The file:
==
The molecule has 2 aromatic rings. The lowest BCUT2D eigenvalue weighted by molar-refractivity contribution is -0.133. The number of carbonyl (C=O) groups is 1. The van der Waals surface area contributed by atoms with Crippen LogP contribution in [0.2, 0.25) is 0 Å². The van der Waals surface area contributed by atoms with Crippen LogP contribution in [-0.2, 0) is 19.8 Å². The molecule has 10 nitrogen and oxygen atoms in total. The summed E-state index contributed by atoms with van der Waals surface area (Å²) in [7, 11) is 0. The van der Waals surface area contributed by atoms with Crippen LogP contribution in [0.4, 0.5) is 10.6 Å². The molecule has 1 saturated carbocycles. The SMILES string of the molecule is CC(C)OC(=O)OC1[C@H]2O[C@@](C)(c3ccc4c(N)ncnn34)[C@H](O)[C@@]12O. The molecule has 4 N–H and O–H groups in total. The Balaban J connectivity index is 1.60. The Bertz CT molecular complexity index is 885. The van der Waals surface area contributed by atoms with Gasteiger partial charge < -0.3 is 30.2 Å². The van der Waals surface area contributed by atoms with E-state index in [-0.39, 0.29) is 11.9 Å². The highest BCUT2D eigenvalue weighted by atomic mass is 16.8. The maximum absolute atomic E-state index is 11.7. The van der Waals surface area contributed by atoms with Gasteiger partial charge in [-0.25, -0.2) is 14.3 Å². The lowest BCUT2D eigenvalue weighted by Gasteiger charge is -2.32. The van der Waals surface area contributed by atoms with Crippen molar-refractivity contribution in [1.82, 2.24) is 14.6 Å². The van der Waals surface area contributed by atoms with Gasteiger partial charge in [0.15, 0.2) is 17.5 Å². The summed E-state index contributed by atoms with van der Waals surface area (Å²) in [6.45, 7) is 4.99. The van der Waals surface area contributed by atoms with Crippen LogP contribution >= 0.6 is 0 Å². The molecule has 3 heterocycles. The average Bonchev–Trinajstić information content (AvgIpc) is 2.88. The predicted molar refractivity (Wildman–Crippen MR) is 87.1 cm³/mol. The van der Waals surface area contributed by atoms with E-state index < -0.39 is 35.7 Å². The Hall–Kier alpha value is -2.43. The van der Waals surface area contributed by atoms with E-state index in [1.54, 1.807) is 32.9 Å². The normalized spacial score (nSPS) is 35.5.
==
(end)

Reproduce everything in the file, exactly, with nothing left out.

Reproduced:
The molecule has 2 aromatic rings. The lowest BCUT2D eigenvalue weighted by molar-refractivity contribution is -0.133. The number of carbonyl (C=O) groups is 1. The van der Waals surface area contributed by atoms with Crippen LogP contribution in [0.2, 0.25) is 0 Å². The van der Waals surface area contributed by atoms with Crippen LogP contribution in [-0.2, 0) is 19.8 Å². The molecule has 10 nitrogen and oxygen atoms in total. The summed E-state index contributed by atoms with van der Waals surface area (Å²) in [7, 11) is 0. The van der Waals surface area contributed by atoms with Crippen LogP contribution in [0.4, 0.5) is 10.6 Å². The molecule has 1 saturated carbocycles. The SMILES string of the molecule is CC(C)OC(=O)OC1[C@H]2O[C@@](C)(c3ccc4c(N)ncnn34)[C@H](O)[C@@]12O. The molecule has 4 N–H and O–H groups in total. The Balaban J connectivity index is 1.60. The Bertz CT molecular complexity index is 885. The van der Waals surface area contributed by atoms with Gasteiger partial charge < -0.3 is 30.2 Å². The van der Waals surface area contributed by atoms with E-state index in [-0.39, 0.29) is 11.9 Å². The highest BCUT2D eigenvalue weighted by atomic mass is 16.8. The maximum absolute atomic E-state index is 11.7. The van der Waals surface area contributed by atoms with Gasteiger partial charge in [-0.25, -0.2) is 14.3 Å². The lowest BCUT2D eigenvalue weighted by Gasteiger charge is -2.32. The van der Waals surface area contributed by atoms with Crippen molar-refractivity contribution in [1.82, 2.24) is 14.6 Å². The van der Waals surface area contributed by atoms with Gasteiger partial charge in [0.15, 0.2) is 17.5 Å². The summed E-state index contributed by atoms with van der Waals surface area (Å²) in [6.45, 7) is 4.99. The van der Waals surface area contributed by atoms with Crippen LogP contribution >= 0.6 is 0 Å². The molecule has 3 heterocycles. The average Bonchev–Trinajstić information content (AvgIpc) is 2.88. The predicted molar refractivity (Wildman–Crippen MR) is 87.1 cm³/mol. The van der Waals surface area contributed by atoms with E-state index < -0.39 is 35.7 Å². The Hall–Kier alpha value is -2.43. The van der Waals surface area contributed by atoms with E-state index in [1.54, 1.807) is 32.9 Å². The normalized spacial score (nSPS) is 35.5.